Will Hutton has written of the importance of `enlightenment infrastructure' in economic development, in a Chinese context:
My hypothesis when I began was that China was so different that it could carry on adapting its model, living without democracy or European enlightenment values. I have changed my mind and now see more clearly than ever the kinds of connection I identified in The State We're In between economic performance and so-called 'soft' institutions - how people are educated, how trust relations are established and how accountability is exercised (just to name a few) - are central. They are equally important to a good society and the chance for individual empowerment and self-betterment.
India made one important step forward on enlightenment infrastructure when the Supreme Court ruled (yesterday) that 288 laws, which had been placed into the "Ninth Schedule", can be challenged at the Supreme Court. Earlier, the "Ninth Schedule" permitted greater disrespect for fundamental rights on the part of elected representatives. Pratap Bhanu Mehta has a great opinion piece on this in Indian Express.
This ruling appears to reduce the opportunities for the State to infringe on personal freedom; it underlines fundamental rights as things that Parliament cannot violate. It is interesting that some of the baggage of illiberal laws that holds back economic progress in India happens to be in this set : it includes the Essential Commodities Act, the Foreign Exchange Management Act, etc. As Ashok Dhamija points out in a comment, this ruling doesn't particularly help in dealing with these.
Update: An edit in Business Standard on 26 January says:
Thanks to the Supreme Court’s judgement about its power to review laws placed in the Ninth Schedule, the Tamil Nadu government has demanded that the Constitution be re-written. The Congress, Left parties and PMK have supported the idea. When Peter Alphonse, a Congress party member of the legislative assembly, is reported to have said that “his party would not be averse to rewriting the Constitution to protect the rights of people belonging to BC, MBC, SC and ST communities (political shorthand for all the deprived communities and minorities)”, the Congress High Command did not issue a statement to the contrary. The JD(U) has also supported the demand.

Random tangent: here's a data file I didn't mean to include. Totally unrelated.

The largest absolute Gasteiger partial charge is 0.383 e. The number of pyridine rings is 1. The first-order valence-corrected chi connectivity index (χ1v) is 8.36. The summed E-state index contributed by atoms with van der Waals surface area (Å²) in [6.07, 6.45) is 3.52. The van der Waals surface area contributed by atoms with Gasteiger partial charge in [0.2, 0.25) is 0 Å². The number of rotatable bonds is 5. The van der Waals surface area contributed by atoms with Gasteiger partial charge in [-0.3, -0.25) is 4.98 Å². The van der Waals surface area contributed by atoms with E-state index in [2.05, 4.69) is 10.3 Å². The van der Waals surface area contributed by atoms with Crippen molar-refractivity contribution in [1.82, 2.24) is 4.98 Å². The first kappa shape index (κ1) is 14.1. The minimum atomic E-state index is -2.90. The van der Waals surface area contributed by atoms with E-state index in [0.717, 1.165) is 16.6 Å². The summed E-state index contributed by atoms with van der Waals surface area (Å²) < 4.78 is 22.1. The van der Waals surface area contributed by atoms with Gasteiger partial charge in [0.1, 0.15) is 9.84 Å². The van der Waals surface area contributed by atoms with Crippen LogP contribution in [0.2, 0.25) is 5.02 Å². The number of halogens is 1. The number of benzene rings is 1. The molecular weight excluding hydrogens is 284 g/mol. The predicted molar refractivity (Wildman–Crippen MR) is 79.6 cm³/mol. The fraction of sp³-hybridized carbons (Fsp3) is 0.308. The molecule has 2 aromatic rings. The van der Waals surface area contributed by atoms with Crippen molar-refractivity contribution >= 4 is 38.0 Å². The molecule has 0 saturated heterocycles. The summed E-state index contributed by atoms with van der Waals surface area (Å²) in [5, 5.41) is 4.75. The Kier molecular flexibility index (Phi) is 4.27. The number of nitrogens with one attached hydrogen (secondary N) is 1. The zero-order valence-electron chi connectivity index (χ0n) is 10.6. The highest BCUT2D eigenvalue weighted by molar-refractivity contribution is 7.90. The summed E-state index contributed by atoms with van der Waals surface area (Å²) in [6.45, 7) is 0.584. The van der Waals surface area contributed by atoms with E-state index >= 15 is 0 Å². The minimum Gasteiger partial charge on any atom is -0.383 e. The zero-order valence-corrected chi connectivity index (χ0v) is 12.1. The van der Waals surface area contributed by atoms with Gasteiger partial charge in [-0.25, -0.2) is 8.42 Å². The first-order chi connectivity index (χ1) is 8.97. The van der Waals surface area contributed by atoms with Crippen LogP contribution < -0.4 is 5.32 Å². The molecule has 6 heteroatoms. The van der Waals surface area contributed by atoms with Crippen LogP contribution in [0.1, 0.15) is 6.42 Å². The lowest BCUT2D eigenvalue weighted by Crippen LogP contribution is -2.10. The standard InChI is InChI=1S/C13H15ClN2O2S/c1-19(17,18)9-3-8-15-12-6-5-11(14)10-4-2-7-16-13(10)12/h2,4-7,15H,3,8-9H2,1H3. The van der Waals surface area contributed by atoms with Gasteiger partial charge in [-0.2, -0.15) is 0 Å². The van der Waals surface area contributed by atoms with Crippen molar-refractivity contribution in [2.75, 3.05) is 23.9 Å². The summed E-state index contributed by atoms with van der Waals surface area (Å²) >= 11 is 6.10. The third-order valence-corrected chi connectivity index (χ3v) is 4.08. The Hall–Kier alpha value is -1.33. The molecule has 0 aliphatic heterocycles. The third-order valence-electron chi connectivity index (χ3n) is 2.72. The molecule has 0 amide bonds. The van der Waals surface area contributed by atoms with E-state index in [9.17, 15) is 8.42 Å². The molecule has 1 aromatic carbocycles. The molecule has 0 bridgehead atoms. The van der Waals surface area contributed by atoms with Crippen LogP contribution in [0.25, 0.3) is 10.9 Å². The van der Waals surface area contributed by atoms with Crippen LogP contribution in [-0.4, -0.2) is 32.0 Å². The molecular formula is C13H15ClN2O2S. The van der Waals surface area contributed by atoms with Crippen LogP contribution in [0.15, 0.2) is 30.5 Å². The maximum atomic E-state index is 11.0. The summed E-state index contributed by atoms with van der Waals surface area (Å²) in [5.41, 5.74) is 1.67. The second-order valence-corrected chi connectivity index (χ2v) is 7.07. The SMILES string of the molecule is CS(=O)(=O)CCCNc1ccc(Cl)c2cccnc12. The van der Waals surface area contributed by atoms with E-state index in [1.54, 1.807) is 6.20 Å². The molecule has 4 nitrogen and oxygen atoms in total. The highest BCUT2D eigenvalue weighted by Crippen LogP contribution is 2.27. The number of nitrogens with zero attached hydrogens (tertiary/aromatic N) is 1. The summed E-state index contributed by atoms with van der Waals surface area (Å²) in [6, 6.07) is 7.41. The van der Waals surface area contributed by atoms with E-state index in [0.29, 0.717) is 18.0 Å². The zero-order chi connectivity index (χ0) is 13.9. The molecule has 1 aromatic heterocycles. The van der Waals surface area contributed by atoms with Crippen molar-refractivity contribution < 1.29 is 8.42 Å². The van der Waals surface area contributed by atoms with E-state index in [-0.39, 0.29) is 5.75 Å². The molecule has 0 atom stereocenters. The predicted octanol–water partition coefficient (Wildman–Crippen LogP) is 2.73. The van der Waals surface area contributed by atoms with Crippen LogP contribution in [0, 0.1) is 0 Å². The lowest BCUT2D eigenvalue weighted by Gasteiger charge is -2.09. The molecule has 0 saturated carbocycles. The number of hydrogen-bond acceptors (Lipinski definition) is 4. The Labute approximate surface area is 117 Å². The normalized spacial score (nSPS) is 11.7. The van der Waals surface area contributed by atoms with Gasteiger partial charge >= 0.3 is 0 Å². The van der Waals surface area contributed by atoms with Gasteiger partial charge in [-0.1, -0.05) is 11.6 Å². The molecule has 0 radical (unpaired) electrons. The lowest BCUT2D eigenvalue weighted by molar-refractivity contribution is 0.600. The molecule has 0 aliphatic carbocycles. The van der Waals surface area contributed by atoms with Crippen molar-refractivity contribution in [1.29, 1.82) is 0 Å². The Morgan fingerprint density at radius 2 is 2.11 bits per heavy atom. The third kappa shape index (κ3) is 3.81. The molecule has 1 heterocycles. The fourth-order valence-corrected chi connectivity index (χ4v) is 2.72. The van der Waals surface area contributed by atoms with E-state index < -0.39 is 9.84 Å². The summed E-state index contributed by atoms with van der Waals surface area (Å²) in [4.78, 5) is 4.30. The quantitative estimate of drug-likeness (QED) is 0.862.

One way to view this is to dismiss it as grandstanding by the allies of the Karunanidhi government, the real target being his opponents and not the Constitution. Another is to be less dismissive and ask if the fierce competition amongst fragmented political parties may lead to widespread support for the idea of “re-writing” the Constitution. If the purpose, as it seems to be, is to amend the Constitution in such a way that the Supreme Court is prevented from reviewing laws, it is clearly a terrible idea that, moreover, requires the UPA chairperson and the Prime Minister to say what they think about it. As they must know, some bad and dangerous ideas acquire political momentum because political parties take a short-term view of such issues. Two recent amendments to the Constitution—in respect of the ‘office of profit’ issue and the reservation for scheduled castes, scheduled tribes and other backward castes in non-minority, unaided private educational institutions—are cases in point.